The Conflict in Northern Ireland Essay

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The Conflict in Northern Ireland

The conflict in Northern Ireland is in many ways a paradox. The region has adequate resources and, although it has been a rather marginal area of the British Isles, is nonetheless quite affluent compared to most of the rest of the world. The people are invariably described as friendly and hospitable and to outsiders they seem to form a homogeneous community. The United Kingdom, of which Northern Ireland is a part, is a functioning democracy where it might be argued there is no need for violence in order to bring about political change. What kind of problem can make people with this background engage in a thirty-year violent struggle against their neighbors and produce some of the most effective
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In the early years of the twentieth century the demands for independence became overwhelming following the Easter rising of 1916. In 1921, after a nationalist revolt, the major part of the island became a separate state under the terms of the Anglo-Irish Treaty of 1921. This confirmed the partition of Ireland into the largely Catholic Irish Free State and Northern Ireland where the majority Protestant community wished to remain part of the United Kingdom. Until recently, colonial history continued to influence the attitudes of the English and the Irish towards each other and to dominate relationships between the two governments. At the extremes of these intercultural relations the English displayed an underlying sense of superiority towards the Irish, who in turn struggled to overcome a sense of inferiority and impotence at their inability to prevent the partition of the island.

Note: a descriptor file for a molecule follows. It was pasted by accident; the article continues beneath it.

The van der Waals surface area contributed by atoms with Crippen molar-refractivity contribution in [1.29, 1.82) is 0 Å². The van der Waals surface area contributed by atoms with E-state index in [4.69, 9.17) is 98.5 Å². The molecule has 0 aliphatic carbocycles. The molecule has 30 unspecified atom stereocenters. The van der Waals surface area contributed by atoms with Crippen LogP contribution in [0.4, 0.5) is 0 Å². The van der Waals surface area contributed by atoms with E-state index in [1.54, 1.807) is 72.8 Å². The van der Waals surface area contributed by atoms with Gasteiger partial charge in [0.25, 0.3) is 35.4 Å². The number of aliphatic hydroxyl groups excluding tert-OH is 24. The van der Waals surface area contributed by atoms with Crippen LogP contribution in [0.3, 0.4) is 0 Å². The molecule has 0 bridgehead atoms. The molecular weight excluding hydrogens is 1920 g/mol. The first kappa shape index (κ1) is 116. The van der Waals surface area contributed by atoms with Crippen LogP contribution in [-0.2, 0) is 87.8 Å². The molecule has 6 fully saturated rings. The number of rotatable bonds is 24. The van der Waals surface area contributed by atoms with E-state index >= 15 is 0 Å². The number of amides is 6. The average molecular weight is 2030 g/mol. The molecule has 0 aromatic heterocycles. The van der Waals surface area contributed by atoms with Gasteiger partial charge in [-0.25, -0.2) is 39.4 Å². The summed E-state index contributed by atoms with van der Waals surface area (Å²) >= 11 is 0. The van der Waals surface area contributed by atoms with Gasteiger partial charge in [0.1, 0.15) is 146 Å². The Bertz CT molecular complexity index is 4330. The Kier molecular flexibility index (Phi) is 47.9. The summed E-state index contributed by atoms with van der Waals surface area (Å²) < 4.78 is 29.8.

Over the centuries the communities living in the northern part of Ireland have found it difficult to coexist. Suspicion and hostility have been a significant feature of their inter-communal relationships. Although there are many examples of co-operation and good neighborliness, mutual distrust has fed the conflict and in turn provided numerous experiences of hurt and grievance, which have reinforced hostilities. The two communities are distinct in their backgrounds and in their religious and cultural

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